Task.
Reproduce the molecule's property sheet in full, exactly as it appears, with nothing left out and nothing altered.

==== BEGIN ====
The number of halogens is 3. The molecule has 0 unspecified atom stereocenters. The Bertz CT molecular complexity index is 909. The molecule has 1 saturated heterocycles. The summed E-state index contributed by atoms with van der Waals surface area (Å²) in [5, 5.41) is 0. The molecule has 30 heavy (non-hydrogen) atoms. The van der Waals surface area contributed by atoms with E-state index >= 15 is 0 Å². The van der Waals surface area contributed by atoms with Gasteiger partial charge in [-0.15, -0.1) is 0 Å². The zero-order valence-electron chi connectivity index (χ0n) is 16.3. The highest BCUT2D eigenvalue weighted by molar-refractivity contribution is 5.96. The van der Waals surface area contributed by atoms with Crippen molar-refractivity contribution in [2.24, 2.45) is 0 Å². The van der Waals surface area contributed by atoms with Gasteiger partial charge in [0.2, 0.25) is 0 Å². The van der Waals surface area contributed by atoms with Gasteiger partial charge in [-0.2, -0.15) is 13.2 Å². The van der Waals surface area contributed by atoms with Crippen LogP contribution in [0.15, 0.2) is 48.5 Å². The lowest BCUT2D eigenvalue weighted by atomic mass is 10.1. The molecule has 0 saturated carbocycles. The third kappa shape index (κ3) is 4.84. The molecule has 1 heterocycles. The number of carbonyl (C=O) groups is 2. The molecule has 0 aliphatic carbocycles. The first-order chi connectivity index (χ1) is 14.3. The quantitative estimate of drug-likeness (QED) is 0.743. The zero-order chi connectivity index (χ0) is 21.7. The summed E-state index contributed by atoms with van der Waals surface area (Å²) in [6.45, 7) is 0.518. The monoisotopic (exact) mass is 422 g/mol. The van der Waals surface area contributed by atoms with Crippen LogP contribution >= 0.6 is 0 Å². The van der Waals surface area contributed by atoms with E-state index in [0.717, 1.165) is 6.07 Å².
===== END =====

The number of halogens is 3. The molecule has 0 unspecified atom stereocenters. The Bertz CT molecular complexity index is 909. The molecule has 1 saturated heterocycles. The summed E-state index contributed by atoms with van der Waals surface area (Å²) in [5, 5.41) is 0. The molecule has 30 heavy (non-hydrogen) atoms. The van der Waals surface area contributed by atoms with E-state index >= 15 is 0 Å². The van der Waals surface area contributed by atoms with Gasteiger partial charge in [-0.15, -0.1) is 0 Å². The zero-order valence-electron chi connectivity index (χ0n) is 16.3. The highest BCUT2D eigenvalue weighted by molar-refractivity contribution is 5.96. The van der Waals surface area contributed by atoms with Crippen molar-refractivity contribution in [2.24, 2.45) is 0 Å². The van der Waals surface area contributed by atoms with Gasteiger partial charge in [0.2, 0.25) is 0 Å². The van der Waals surface area contributed by atoms with Gasteiger partial charge in [-0.2, -0.15) is 13.2 Å². The van der Waals surface area contributed by atoms with Crippen LogP contribution in [0.15, 0.2) is 48.5 Å². The lowest BCUT2D eigenvalue weighted by atomic mass is 10.1. The molecule has 0 saturated carbocycles. The third kappa shape index (κ3) is 4.84. The molecule has 1 heterocycles. The number of carbonyl (C=O) groups is 2. The molecule has 0 aliphatic carbocycles. The first-order chi connectivity index (χ1) is 14.3. The quantitative estimate of drug-likeness (QED) is 0.743. The zero-order chi connectivity index (χ0) is 21.7. The summed E-state index contributed by atoms with van der Waals surface area (Å²) in [6.45, 7) is 0.518. The monoisotopic (exact) mass is 422 g/mol. The van der Waals surface area contributed by atoms with Crippen LogP contribution >= 0.6 is 0 Å². The van der Waals surface area contributed by atoms with E-state index in [0.717, 1.165) is 6.07 Å².